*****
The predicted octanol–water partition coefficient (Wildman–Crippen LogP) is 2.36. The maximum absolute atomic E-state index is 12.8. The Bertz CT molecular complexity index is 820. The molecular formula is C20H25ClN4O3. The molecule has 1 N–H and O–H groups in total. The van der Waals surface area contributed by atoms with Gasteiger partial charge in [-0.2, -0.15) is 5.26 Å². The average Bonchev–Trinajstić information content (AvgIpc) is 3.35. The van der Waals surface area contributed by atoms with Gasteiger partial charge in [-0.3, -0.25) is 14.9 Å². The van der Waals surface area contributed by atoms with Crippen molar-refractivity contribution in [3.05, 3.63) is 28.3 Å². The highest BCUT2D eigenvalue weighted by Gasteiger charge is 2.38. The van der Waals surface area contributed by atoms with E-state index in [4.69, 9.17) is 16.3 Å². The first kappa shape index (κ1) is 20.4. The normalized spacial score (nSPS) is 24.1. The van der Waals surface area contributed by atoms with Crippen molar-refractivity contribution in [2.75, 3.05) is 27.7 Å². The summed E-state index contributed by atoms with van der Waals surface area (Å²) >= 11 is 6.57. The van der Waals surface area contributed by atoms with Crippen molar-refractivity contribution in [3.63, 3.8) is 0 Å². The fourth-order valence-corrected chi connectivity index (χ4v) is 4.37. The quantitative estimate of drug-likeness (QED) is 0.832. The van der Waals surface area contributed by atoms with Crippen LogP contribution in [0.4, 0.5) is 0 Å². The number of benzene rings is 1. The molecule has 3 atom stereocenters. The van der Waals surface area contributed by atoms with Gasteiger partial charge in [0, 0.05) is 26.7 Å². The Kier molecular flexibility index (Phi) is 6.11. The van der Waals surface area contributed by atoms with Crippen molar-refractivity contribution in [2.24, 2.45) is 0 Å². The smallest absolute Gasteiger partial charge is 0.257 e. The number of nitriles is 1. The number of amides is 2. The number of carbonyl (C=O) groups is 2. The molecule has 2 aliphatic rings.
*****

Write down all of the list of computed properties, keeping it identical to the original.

The predicted octanol–water partition coefficient (Wildman–Crippen LogP) is 2.36. The maximum absolute atomic E-state index is 12.8. The Bertz CT molecular complexity index is 820. The molecular formula is C20H25ClN4O3. The molecule has 1 N–H and O–H groups in total. The van der Waals surface area contributed by atoms with Gasteiger partial charge in [-0.2, -0.15) is 5.26 Å². The average Bonchev–Trinajstić information content (AvgIpc) is 3.35. The van der Waals surface area contributed by atoms with Gasteiger partial charge in [-0.3, -0.25) is 14.9 Å². The van der Waals surface area contributed by atoms with Crippen molar-refractivity contribution in [3.05, 3.63) is 28.3 Å². The highest BCUT2D eigenvalue weighted by Gasteiger charge is 2.38. The van der Waals surface area contributed by atoms with E-state index in [4.69, 9.17) is 16.3 Å². The first kappa shape index (κ1) is 20.4. The normalized spacial score (nSPS) is 24.1. The van der Waals surface area contributed by atoms with Crippen molar-refractivity contribution in [2.75, 3.05) is 27.7 Å². The summed E-state index contributed by atoms with van der Waals surface area (Å²) >= 11 is 6.57. The van der Waals surface area contributed by atoms with Crippen molar-refractivity contribution in [3.63, 3.8) is 0 Å². The fourth-order valence-corrected chi connectivity index (χ4v) is 4.37. The quantitative estimate of drug-likeness (QED) is 0.832. The van der Waals surface area contributed by atoms with Crippen LogP contribution in [0.4, 0.5) is 0 Å². The number of benzene rings is 1. The molecule has 3 atom stereocenters. The van der Waals surface area contributed by atoms with Gasteiger partial charge in [0, 0.05) is 26.7 Å². The Kier molecular flexibility index (Phi) is 6.11. The van der Waals surface area contributed by atoms with Crippen molar-refractivity contribution in [2.24, 2.45) is 0 Å². The smallest absolute Gasteiger partial charge is 0.257 e. The number of nitriles is 1. The number of amides is 2. The number of carbonyl (C=O) groups is 2. The molecule has 2 aliphatic rings.